For over 2600 people and their families who benefit from the project, the results have been life changing. ‘Before joining in the project work, I was very demotivated,’ said one woman who is now a leader in a Disabled People’s Organisation. ‘Now I feel good and there is a sea change in my life. I have met many experts on different subjects, and they have motivated me. Today – I am feeling awesome!’
Caption: Living in Uttar Pradesh, India, Maya, 36, is a single mother of four children and the family’s breadwinner. Maya is part of a CBM Australia ANCP supported disability inclusive organic farming project, where she accessed a customised wheelchair. Maya now manages a small farm, where she grows vegetables and to draw an income. Image copyright: CBM Australia
Accessing assistive device in Samoa
The Samoa Mobility Device Service is creating consistent, equitable and sustainable access to appropriate assistive devices for people with a mobility disability in Samoa. The program is a collaboration between the Samoa National Health Service, NOLA (Nuanua O Le Alofa) and Motivation Australia with funding from the Samoa Disability Programme as part of the Australian aid program.
Access to an individually-designed mobility device can enable participation in a range of economic and social activities. As Malelega Tuato shared after her leg was amputated as the result of diabetic complications, ‘I had been teaching for 35 years in the government school. When I got sick with diabetes, I resigned. It was too hard for me to stand up, to walk. I could not do anything, just lay on bed.’
Since receiving a prosthetic leg through the Samoan National Health Service’s Mobility Device Service, Malelega was able to return to teaching. ‘I love teaching because it is my calling. When I had my artificial limb I can do everything because I can walk.’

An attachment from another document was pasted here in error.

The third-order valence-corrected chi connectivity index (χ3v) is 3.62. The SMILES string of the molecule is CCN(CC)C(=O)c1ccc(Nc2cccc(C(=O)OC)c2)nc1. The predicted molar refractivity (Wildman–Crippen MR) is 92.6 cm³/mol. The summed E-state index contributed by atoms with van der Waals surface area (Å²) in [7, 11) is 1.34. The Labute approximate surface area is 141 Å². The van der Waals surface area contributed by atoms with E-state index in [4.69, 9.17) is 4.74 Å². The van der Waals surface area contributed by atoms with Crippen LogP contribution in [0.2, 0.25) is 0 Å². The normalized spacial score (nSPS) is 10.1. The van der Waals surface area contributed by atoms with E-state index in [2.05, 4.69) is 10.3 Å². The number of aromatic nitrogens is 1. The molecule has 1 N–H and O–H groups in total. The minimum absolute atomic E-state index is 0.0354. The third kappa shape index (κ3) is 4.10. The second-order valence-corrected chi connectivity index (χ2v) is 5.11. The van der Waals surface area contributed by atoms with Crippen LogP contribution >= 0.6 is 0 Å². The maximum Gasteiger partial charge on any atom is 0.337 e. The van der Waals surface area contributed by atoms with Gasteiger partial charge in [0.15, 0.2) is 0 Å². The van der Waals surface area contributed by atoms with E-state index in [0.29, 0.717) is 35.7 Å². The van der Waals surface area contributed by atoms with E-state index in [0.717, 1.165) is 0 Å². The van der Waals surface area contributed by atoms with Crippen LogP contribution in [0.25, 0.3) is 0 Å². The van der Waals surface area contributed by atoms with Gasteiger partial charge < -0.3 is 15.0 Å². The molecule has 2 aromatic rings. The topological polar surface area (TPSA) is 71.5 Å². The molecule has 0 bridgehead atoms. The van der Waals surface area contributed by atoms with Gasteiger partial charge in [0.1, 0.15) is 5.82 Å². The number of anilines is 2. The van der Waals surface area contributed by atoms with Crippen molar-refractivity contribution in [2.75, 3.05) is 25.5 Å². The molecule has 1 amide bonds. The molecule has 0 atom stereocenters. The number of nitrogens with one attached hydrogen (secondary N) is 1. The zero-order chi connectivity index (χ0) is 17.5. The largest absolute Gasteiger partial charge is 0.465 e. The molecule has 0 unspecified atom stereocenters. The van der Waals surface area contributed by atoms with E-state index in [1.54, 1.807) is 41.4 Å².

While Maya and Malelega live in vastly different countries and contexts, their stories have a common thread: they are both participants of targeted programs to overcome barriers they experience in their community. As part of a balanced twin-track approach, specific disability support programs can play a crucial role ensuring the involvement of people with disabilities in mainstream development initiatives. Far from being replaced by a focus on mainstreaming, targeted aid efforts are as relevant as ever as they work to address barriers and exclusion experienced by people with disabilities and ensure they are participants of wider development success.
Information, video and photos used in partnership with Motivation Australia and CBM Australia.
 United Nations, 1997. Report of the Economic and Social Council for 1997. Available from here.
 Australian Agency for International Development, 2008. Development for All: Towards a disability-inclusive Australian aid program 2009-2014. AusAID, Canberra. p. 35.
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10 days for 10 years
In partnership with CBM Australia and other ADDC partner organisations, the 10 days for 10 years campaign runs from 29 April to 10 May 2019. The campaign is celebrating the achievements in disability-inclusive development (DID) within the Australian aid sector, particularly those led or made possible by Australian aid under the first and second Development for All strategies. Articles will be released daily here on the ADDC website.